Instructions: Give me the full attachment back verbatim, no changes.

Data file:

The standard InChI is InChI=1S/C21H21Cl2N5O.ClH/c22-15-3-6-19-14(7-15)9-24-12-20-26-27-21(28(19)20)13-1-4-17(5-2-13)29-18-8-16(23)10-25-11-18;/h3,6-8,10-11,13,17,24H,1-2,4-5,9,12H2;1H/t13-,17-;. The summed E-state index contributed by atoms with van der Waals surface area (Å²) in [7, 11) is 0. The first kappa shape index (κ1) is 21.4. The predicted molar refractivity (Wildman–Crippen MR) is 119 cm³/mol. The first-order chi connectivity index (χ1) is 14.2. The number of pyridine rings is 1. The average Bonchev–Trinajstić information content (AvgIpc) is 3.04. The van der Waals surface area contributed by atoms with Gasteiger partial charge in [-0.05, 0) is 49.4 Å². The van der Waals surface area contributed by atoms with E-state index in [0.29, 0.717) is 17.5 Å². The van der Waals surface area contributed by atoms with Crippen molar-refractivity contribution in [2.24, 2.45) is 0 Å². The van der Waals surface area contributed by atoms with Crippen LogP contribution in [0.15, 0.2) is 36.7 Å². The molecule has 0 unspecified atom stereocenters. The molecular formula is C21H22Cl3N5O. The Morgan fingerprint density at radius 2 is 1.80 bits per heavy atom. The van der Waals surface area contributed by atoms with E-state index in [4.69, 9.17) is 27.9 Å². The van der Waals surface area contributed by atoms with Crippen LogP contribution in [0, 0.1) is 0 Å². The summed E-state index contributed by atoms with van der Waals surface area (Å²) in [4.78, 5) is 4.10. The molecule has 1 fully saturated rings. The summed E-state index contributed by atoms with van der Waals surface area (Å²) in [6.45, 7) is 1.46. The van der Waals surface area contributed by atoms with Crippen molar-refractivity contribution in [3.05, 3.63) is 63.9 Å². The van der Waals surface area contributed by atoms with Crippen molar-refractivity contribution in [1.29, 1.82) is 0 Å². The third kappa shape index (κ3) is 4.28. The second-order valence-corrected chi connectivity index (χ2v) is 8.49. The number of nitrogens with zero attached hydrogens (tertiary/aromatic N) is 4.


The standard InChI is InChI=1S/C21H21Cl2N5O.ClH/c22-15-3-6-19-14(7-15)9-24-12-20-26-27-21(28(19)20)13-1-4-17(5-2-13)29-18-8-16(23)10-25-11-18;/h3,6-8,10-11,13,17,24H,1-2,4-5,9,12H2;1H/t13-,17-;. The summed E-state index contributed by atoms with van der Waals surface area (Å²) in [7, 11) is 0. The first kappa shape index (κ1) is 21.4. The predicted molar refractivity (Wildman–Crippen MR) is 119 cm³/mol. The first-order chi connectivity index (χ1) is 14.2. The number of pyridine rings is 1. The average Bonchev–Trinajstić information content (AvgIpc) is 3.04. The van der Waals surface area contributed by atoms with Gasteiger partial charge in [-0.05, 0) is 49.4 Å². The van der Waals surface area contributed by atoms with E-state index in [0.29, 0.717) is 17.5 Å². The van der Waals surface area contributed by atoms with Crippen molar-refractivity contribution in [2.24, 2.45) is 0 Å². The van der Waals surface area contributed by atoms with Crippen LogP contribution in [0.15, 0.2) is 36.7 Å². The molecule has 0 unspecified atom stereocenters. The molecular formula is C21H22Cl3N5O. The Morgan fingerprint density at radius 2 is 1.80 bits per heavy atom. The van der Waals surface area contributed by atoms with E-state index in [4.69, 9.17) is 27.9 Å². The van der Waals surface area contributed by atoms with Crippen LogP contribution in [0, 0.1) is 0 Å². The summed E-state index contributed by atoms with van der Waals surface area (Å²) in [4.78, 5) is 4.10. The molecule has 1 fully saturated rings. The summed E-state index contributed by atoms with van der Waals surface area (Å²) in [6.45, 7) is 1.46. The van der Waals surface area contributed by atoms with Crippen molar-refractivity contribution in [3.05, 3.63) is 63.9 Å². The van der Waals surface area contributed by atoms with Crippen molar-refractivity contribution in [1.29, 1.82) is 0 Å². The third kappa shape index (κ3) is 4.28. The second-order valence-corrected chi connectivity index (χ2v) is 8.49. The number of nitrogens with zero attached hydrogens (tertiary/aromatic N) is 4.